Is Southwest about to end its free-for-all seating?


Southwest Airlines fans know the drill: Check in to your flight exactly 24 hours in advance and secure your spot in line to board the plane. What seat you’ll end up in? That’s a mystery until the last minute.

A puzzle to some and an invigorating challenge to others, Southwest’s unique boarding process and one-class cabin are now under the microscope as the airline looks for ways to prop up its financial performance. In a call with investors Thursday, Southwest CEO Bob Jordan said executives are “very seriously studying” seating and the way passengers board the planes.

“It’s been several years since we last studied this in-depth, and customer preference and expectations change over time,” Jordan said. “We are also studying the operations and financial benefits of any potential change.”

Unlike most airlines, Southwest doesn’t have a premium section on its planes that commands higher fares. Where other carriers might charge extra for a cushy seat in the first few rows or an extra-legroom option near the front, Southwest customers can grab whatever seat is open. A spot near the front won’t come with any additional frills, however.

In a news release announcing quarterly earnings, a conference call discussing those results and an interview with CNBC, representatives said they were taking a deep look at customer preferences around seating and boarding. The current open-seating system was put in place when airliners were generally less full, the company said, noting that preferences change as planes fill up.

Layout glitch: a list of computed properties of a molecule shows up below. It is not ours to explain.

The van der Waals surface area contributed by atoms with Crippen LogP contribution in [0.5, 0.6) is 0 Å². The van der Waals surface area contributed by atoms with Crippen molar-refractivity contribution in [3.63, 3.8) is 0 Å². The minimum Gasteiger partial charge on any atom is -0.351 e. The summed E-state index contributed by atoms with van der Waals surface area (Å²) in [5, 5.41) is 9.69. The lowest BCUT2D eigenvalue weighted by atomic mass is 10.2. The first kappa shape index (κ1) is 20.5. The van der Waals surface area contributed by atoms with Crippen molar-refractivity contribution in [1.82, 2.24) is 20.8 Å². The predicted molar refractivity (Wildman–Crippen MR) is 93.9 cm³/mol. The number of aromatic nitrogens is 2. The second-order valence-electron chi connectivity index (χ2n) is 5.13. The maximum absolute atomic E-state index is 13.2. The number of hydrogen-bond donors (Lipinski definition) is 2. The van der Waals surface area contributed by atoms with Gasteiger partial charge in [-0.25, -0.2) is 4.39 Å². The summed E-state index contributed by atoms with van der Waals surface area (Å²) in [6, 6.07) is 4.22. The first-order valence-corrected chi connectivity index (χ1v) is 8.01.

“There’s no decision, there’s nothing to report other than we are seriously looking at this,” Jordan said in response to a question about seating. “But early indications both for our customers and for Southwest look pretty darn interesting.”

While Southwest has contemplated the possibility of assigned seating for nearly two decades at least, the review has accelerated over the past six months, the CEO said. Jordan said the company will say more during an event for investors in September. The company has also recently said that it is preparing to add red-eye flights in the next couple of years.

Today, Southwest passengers can pay more to end up in a better seat, even without picking that seat in advance. Upgrades that provide priority boarding and early check-in give customers the first pick of spots. The airline makes “hundreds of millions of dollars” from those upgraded boarding options, executives said last year.

“They’re in kind of a pickle regarding revenue generation, so they’re looking at everything,” said Robert W. Mann, a consultant and former airline executive. “I think what they have seen is that when they’ve tweaked their existing cattle call … they find it to be very lucrative.”

He said that if the airline could deliver a more “pleasant” boarding process, or seat selection for a fee, it would probably be attractive to travelers.

“There’s nothing about their boarding process that they couldn’t improve,” Mann said.

Travel analyst Henry Harteveldt, president of Atmosphere Research Group, said he did research more than a decade ago that found a large number of people avoided Southwest because it did not offer extra-legroom seats, assigned seats or a premium business-class cabin. He said that the airline could make “an enormous amount of money” by adding assigned seating — and that travelers would probably welcome knowing what seat they would end up in.

“I think it could be an incredibly positive thing for the airline, but I recognize that Southwest has a more-than-50-year history of being egalitarian, of having open seating and being different from other airlines,” he said.

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